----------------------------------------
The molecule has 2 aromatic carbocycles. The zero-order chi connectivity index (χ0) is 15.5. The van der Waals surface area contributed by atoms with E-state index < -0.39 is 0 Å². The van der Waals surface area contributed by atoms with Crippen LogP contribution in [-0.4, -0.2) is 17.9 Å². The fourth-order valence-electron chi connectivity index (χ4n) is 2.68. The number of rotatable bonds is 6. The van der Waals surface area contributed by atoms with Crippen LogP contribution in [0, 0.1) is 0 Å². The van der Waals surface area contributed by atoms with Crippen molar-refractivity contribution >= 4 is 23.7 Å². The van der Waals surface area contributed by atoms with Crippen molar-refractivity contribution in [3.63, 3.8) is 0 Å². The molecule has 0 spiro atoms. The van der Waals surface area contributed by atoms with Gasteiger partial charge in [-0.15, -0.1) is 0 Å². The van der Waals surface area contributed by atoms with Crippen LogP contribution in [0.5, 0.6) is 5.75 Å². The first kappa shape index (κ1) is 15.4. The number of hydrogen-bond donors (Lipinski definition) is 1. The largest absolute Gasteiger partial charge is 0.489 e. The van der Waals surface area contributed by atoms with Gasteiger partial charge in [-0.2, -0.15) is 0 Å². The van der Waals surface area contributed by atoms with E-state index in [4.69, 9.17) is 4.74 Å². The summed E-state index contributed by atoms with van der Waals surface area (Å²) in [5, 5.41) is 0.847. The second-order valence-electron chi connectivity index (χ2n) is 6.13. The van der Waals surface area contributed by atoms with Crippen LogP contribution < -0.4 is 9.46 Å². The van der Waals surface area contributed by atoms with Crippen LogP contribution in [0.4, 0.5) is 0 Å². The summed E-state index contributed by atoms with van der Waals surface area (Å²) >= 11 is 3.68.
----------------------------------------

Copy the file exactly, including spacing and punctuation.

The molecule has 2 aromatic carbocycles. The zero-order chi connectivity index (χ0) is 15.5. The van der Waals surface area contributed by atoms with E-state index < -0.39 is 0 Å². The van der Waals surface area contributed by atoms with Crippen LogP contribution in [-0.4, -0.2) is 17.9 Å². The fourth-order valence-electron chi connectivity index (χ4n) is 2.68. The number of rotatable bonds is 6. The van der Waals surface area contributed by atoms with Crippen LogP contribution in [0, 0.1) is 0 Å². The van der Waals surface area contributed by atoms with Crippen molar-refractivity contribution >= 4 is 23.7 Å². The van der Waals surface area contributed by atoms with Crippen molar-refractivity contribution in [3.63, 3.8) is 0 Å². The molecule has 0 spiro atoms. The van der Waals surface area contributed by atoms with Gasteiger partial charge in [-0.15, -0.1) is 0 Å². The van der Waals surface area contributed by atoms with Crippen LogP contribution in [0.5, 0.6) is 5.75 Å². The first kappa shape index (κ1) is 15.4. The number of hydrogen-bond donors (Lipinski definition) is 1. The largest absolute Gasteiger partial charge is 0.489 e. The van der Waals surface area contributed by atoms with Gasteiger partial charge in [-0.2, -0.15) is 0 Å². The van der Waals surface area contributed by atoms with E-state index in [4.69, 9.17) is 4.74 Å². The summed E-state index contributed by atoms with van der Waals surface area (Å²) in [5, 5.41) is 0.847. The second-order valence-electron chi connectivity index (χ2n) is 6.13. The van der Waals surface area contributed by atoms with Crippen LogP contribution < -0.4 is 9.46 Å². The van der Waals surface area contributed by atoms with Crippen LogP contribution in [0.4, 0.5) is 0 Å². The summed E-state index contributed by atoms with van der Waals surface area (Å²) >= 11 is 3.68.